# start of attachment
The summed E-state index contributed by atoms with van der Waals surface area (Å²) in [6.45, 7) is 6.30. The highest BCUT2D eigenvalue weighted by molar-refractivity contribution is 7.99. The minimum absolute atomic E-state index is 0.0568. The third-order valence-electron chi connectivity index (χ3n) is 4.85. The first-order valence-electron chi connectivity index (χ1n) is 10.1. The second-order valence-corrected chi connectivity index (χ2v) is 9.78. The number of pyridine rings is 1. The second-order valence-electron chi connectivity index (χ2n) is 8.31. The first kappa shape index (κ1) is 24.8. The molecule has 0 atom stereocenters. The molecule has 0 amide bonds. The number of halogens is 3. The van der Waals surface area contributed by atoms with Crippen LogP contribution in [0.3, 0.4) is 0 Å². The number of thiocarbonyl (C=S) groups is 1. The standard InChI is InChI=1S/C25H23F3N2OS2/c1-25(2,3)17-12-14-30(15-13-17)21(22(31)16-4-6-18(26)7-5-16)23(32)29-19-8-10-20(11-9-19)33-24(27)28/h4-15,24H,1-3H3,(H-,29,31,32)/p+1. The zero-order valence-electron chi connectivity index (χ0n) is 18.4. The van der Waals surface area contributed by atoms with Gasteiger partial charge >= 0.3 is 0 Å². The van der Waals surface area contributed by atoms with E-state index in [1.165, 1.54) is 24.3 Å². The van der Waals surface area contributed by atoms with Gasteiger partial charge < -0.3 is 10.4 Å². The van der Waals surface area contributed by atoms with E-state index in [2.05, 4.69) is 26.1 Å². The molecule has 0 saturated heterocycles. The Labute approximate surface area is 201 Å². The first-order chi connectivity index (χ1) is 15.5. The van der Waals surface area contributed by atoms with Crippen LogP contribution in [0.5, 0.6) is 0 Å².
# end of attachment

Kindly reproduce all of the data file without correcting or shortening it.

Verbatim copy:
The summed E-state index contributed by atoms with van der Waals surface area (Å²) in [6.45, 7) is 6.30. The highest BCUT2D eigenvalue weighted by molar-refractivity contribution is 7.99. The minimum absolute atomic E-state index is 0.0568. The third-order valence-electron chi connectivity index (χ3n) is 4.85. The first-order valence-electron chi connectivity index (χ1n) is 10.1. The second-order valence-corrected chi connectivity index (χ2v) is 9.78. The number of pyridine rings is 1. The second-order valence-electron chi connectivity index (χ2n) is 8.31. The first kappa shape index (κ1) is 24.8. The molecule has 0 atom stereocenters. The molecule has 0 amide bonds. The number of halogens is 3. The van der Waals surface area contributed by atoms with Crippen LogP contribution in [0.3, 0.4) is 0 Å². The number of thiocarbonyl (C=S) groups is 1. The standard InChI is InChI=1S/C25H23F3N2OS2/c1-25(2,3)17-12-14-30(15-13-17)21(22(31)16-4-6-18(26)7-5-16)23(32)29-19-8-10-20(11-9-19)33-24(27)28/h4-15,24H,1-3H3,(H-,29,31,32)/p+1. The zero-order valence-electron chi connectivity index (χ0n) is 18.4. The van der Waals surface area contributed by atoms with Gasteiger partial charge >= 0.3 is 0 Å². The van der Waals surface area contributed by atoms with E-state index in [1.165, 1.54) is 24.3 Å². The van der Waals surface area contributed by atoms with Gasteiger partial charge < -0.3 is 10.4 Å². The van der Waals surface area contributed by atoms with E-state index in [2.05, 4.69) is 26.1 Å². The molecule has 0 saturated heterocycles. The Labute approximate surface area is 201 Å². The first-order chi connectivity index (χ1) is 15.5. The van der Waals surface area contributed by atoms with Crippen LogP contribution in [0.5, 0.6) is 0 Å².